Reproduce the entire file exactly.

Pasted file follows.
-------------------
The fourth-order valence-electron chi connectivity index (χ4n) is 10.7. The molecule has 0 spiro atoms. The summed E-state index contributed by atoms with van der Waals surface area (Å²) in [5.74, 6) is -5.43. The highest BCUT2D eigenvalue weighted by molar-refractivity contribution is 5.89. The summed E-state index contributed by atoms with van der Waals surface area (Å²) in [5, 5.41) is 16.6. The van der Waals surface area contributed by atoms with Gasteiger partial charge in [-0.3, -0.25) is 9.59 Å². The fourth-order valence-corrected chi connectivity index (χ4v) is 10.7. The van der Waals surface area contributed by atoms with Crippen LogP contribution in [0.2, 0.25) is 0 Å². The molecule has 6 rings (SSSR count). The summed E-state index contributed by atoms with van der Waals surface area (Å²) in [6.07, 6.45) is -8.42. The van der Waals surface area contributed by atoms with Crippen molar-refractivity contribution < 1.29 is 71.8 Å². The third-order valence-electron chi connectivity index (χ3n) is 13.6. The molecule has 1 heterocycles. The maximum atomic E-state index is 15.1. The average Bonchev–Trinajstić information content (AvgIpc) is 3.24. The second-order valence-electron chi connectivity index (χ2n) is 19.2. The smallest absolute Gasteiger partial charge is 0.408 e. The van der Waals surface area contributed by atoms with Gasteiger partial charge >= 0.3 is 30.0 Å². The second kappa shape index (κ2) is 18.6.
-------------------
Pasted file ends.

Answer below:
The fourth-order valence-electron chi connectivity index (χ4n) is 10.7. The molecule has 0 spiro atoms. The summed E-state index contributed by atoms with van der Waals surface area (Å²) in [5.74, 6) is -5.43. The highest BCUT2D eigenvalue weighted by molar-refractivity contribution is 5.89. The summed E-state index contributed by atoms with van der Waals surface area (Å²) in [5, 5.41) is 16.6. The van der Waals surface area contributed by atoms with Gasteiger partial charge in [-0.3, -0.25) is 9.59 Å². The fourth-order valence-corrected chi connectivity index (χ4v) is 10.7. The van der Waals surface area contributed by atoms with Crippen LogP contribution in [0.2, 0.25) is 0 Å². The molecule has 6 rings (SSSR count). The summed E-state index contributed by atoms with van der Waals surface area (Å²) in [6.07, 6.45) is -8.42. The van der Waals surface area contributed by atoms with Crippen molar-refractivity contribution < 1.29 is 71.8 Å². The third-order valence-electron chi connectivity index (χ3n) is 13.6. The molecule has 1 heterocycles. The maximum atomic E-state index is 15.1. The average Bonchev–Trinajstić information content (AvgIpc) is 3.24. The second-order valence-electron chi connectivity index (χ2n) is 19.2. The smallest absolute Gasteiger partial charge is 0.408 e. The van der Waals surface area contributed by atoms with Gasteiger partial charge >= 0.3 is 30.0 Å². The second kappa shape index (κ2) is 18.6.